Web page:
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Saturday, May 24, 2014

Odean Pope - In This Moment (CIMP, 2013) ***

By Stefan Wood

"In this Moment" is a late 2013 album on CIMP (Creative Improvised Music Projects), with Odean Pope and his trio, with legendary Arkestra member and leader Marshall Allen.  Pope's albums on CIMP have featured many pairings with modern sax players, such as Luther Thomas and Prince Lasha, so this album can be seen as a continuation of this theme.  While both are in their autumn of their years, both still have the creative fire and chops to play at the top of their form, as the opening track "Maze (take 1)" starts off with a bang, drummer Craig McIver opening with a salvo of beats for both Pope and Allen to ride on, as both trade off their distinctive sounds, Pope being firm but stead, and Allen more acidic and edgy, pushing each other forward.  "Maze (Take 2)", is a longer and even more furious version, Pope employing his Coltrane influenced sheets of sound playing, with Allen responding with succinct responses.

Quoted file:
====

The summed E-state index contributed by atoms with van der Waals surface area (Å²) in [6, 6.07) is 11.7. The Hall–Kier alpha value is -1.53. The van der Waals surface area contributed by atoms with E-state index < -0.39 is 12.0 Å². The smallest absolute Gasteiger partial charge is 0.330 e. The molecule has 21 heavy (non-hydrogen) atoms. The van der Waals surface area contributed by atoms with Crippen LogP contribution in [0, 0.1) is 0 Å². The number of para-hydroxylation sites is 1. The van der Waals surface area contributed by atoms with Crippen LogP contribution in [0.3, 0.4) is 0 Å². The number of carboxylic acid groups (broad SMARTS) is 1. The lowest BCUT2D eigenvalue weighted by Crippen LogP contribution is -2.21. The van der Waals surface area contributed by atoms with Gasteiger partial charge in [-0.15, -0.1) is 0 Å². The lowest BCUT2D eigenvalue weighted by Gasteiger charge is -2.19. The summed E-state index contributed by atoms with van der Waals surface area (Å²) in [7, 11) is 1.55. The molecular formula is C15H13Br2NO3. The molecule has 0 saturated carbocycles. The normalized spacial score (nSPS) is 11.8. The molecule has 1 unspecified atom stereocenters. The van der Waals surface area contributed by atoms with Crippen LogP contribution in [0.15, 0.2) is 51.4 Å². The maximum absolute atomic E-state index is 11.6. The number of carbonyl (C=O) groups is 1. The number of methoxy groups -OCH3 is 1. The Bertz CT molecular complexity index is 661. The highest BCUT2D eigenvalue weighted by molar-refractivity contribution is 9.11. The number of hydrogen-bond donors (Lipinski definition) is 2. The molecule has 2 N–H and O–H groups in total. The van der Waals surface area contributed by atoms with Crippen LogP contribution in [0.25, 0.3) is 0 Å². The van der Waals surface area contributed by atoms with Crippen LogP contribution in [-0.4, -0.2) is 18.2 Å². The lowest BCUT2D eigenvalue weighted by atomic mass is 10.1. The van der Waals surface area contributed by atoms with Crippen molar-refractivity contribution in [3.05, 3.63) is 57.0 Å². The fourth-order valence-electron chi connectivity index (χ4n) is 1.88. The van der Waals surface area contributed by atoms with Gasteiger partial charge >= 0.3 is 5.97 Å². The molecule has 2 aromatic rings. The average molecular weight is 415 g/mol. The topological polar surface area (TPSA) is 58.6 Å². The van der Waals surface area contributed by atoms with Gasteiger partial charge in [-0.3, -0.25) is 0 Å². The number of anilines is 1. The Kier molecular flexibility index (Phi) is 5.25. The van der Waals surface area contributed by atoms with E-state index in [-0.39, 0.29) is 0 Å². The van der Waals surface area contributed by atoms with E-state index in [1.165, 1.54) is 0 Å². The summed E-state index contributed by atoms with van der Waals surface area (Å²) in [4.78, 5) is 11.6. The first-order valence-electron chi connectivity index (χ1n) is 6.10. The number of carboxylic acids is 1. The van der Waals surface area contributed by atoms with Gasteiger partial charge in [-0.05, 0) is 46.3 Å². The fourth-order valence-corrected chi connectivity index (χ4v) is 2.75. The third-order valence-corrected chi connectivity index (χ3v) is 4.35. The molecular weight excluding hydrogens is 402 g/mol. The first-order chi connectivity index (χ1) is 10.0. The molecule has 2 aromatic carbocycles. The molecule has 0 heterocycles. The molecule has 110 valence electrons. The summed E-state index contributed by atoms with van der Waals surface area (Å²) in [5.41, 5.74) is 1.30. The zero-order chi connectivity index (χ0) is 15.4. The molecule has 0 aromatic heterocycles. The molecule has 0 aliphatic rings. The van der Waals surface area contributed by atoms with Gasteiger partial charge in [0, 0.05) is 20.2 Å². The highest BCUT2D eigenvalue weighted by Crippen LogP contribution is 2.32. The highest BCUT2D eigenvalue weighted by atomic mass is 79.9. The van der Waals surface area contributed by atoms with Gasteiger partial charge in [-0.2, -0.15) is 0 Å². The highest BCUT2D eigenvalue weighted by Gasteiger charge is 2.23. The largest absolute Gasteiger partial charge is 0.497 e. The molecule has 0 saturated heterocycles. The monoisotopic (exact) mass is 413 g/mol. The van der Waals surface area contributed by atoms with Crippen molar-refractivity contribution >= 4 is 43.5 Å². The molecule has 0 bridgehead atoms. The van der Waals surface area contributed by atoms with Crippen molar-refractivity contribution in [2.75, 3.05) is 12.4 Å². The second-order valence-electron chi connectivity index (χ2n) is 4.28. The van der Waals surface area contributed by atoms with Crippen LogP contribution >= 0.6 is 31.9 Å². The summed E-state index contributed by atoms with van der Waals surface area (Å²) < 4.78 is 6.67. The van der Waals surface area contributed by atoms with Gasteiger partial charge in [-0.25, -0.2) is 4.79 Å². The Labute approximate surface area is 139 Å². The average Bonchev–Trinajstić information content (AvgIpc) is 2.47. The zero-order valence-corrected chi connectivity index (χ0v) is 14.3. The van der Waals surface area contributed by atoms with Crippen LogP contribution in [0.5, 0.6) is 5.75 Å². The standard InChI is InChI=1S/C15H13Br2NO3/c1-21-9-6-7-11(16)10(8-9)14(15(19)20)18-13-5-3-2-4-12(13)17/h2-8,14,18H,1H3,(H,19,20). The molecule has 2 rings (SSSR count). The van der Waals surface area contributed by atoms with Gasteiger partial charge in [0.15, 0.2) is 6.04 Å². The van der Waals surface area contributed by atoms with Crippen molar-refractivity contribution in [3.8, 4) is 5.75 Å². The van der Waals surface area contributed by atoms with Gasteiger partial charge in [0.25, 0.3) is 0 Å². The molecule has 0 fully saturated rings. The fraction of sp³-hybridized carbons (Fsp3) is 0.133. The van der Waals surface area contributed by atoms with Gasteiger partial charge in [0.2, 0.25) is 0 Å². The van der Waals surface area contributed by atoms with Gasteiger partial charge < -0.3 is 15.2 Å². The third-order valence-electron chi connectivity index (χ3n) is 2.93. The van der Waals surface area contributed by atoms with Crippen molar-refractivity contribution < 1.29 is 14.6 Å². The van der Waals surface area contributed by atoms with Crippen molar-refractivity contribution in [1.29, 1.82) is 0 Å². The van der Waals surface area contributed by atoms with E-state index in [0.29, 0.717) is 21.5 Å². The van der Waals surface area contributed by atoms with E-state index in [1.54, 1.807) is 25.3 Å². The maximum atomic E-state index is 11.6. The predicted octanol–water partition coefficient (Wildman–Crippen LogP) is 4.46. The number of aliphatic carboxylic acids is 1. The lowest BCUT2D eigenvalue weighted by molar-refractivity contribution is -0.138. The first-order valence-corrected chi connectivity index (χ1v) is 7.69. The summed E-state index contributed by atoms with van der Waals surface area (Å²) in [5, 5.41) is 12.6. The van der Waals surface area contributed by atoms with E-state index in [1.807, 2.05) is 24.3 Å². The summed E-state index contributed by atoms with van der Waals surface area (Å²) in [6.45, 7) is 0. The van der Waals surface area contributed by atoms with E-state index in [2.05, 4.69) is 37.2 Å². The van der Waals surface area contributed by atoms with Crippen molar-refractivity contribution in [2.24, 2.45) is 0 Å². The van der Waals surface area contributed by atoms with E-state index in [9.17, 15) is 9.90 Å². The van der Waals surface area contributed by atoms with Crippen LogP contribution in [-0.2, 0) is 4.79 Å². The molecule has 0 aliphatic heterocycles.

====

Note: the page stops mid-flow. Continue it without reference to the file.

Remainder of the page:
If only the entire album maintained this intensity.  Instead, we have a series of solo and duo efforts, which, taken individually, are quite beautiful.  "On this Day" we hear just Pope and Allen, beautifully executing a bebop like phrasing that evolves towards something more free.  "Circumstance" is a fine moment featuring Odean mostly soloing, drawing from his Philadelphian music heritage to create an intimate yet deliberate and playful moment.  "City Streets" and "Collage Four" can almost be heard as one long track, again McIver providing an aggressive foundation for the horn players to swing and improvise.  Yet a feeling over the entire album was that it felt too polite, too respectful or maybe restrained.  The soloing was good but felt too overly familiar, and many times seemed to drift off to a tangent, which, as a listener, made one forget how the track began and started to lose interest.  Perhaps a bit more competitiveness was in order, like a Johnny Griffin/Eddie Lockjaw Davis vibe, or a better editing of track selections.  Fourty minutes would have been real tight, but with an hour it loses cohesiveness.  Nevertheless, this was a welcome collaboration that hopefully will lead to more, as Pope and Allen work remarkably well together.